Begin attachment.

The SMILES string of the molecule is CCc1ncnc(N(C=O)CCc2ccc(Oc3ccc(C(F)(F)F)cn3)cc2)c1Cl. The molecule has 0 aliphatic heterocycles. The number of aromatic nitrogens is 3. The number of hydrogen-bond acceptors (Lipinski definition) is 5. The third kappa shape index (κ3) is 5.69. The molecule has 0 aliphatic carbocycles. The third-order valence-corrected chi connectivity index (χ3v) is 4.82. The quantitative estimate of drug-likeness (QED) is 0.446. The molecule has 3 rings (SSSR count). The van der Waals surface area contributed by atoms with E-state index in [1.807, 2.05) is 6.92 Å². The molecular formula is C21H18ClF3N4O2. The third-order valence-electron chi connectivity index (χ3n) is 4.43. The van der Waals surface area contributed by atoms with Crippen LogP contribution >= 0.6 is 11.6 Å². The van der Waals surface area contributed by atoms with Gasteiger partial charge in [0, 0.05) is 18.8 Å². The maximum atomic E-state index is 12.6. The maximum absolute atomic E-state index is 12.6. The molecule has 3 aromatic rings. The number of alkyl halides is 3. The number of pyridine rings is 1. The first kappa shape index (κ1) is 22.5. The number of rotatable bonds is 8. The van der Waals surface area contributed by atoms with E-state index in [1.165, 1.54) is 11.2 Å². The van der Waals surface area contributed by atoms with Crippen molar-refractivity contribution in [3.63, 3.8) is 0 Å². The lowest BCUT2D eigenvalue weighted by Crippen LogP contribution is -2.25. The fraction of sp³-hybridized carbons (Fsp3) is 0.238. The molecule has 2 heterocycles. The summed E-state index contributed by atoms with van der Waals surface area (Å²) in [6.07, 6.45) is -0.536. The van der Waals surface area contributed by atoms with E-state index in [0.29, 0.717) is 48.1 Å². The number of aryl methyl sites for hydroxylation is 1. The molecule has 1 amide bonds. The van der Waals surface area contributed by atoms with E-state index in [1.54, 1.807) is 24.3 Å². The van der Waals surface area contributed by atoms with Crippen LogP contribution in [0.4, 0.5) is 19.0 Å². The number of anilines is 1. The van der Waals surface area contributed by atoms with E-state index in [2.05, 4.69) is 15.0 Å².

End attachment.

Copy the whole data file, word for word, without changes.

The SMILES string of the molecule is CCc1ncnc(N(C=O)CCc2ccc(Oc3ccc(C(F)(F)F)cn3)cc2)c1Cl. The molecule has 0 aliphatic heterocycles. The number of aromatic nitrogens is 3. The number of hydrogen-bond acceptors (Lipinski definition) is 5. The third kappa shape index (κ3) is 5.69. The molecule has 0 aliphatic carbocycles. The third-order valence-corrected chi connectivity index (χ3v) is 4.82. The quantitative estimate of drug-likeness (QED) is 0.446. The molecule has 3 rings (SSSR count). The van der Waals surface area contributed by atoms with E-state index in [1.807, 2.05) is 6.92 Å². The molecular formula is C21H18ClF3N4O2. The third-order valence-electron chi connectivity index (χ3n) is 4.43. The van der Waals surface area contributed by atoms with Crippen LogP contribution >= 0.6 is 11.6 Å². The van der Waals surface area contributed by atoms with Gasteiger partial charge in [0, 0.05) is 18.8 Å². The maximum atomic E-state index is 12.6. The maximum absolute atomic E-state index is 12.6. The molecule has 3 aromatic rings. The number of alkyl halides is 3. The number of pyridine rings is 1. The first kappa shape index (κ1) is 22.5. The number of rotatable bonds is 8. The van der Waals surface area contributed by atoms with E-state index in [1.165, 1.54) is 11.2 Å². The van der Waals surface area contributed by atoms with Crippen molar-refractivity contribution in [3.63, 3.8) is 0 Å². The lowest BCUT2D eigenvalue weighted by Crippen LogP contribution is -2.25. The fraction of sp³-hybridized carbons (Fsp3) is 0.238. The molecule has 2 heterocycles. The summed E-state index contributed by atoms with van der Waals surface area (Å²) in [6.07, 6.45) is -0.536. The van der Waals surface area contributed by atoms with E-state index in [0.29, 0.717) is 48.1 Å². The number of aryl methyl sites for hydroxylation is 1. The molecule has 1 amide bonds. The van der Waals surface area contributed by atoms with E-state index in [1.54, 1.807) is 24.3 Å². The van der Waals surface area contributed by atoms with Crippen LogP contribution in [0.4, 0.5) is 19.0 Å². The number of anilines is 1. The van der Waals surface area contributed by atoms with E-state index in [2.05, 4.69) is 15.0 Å².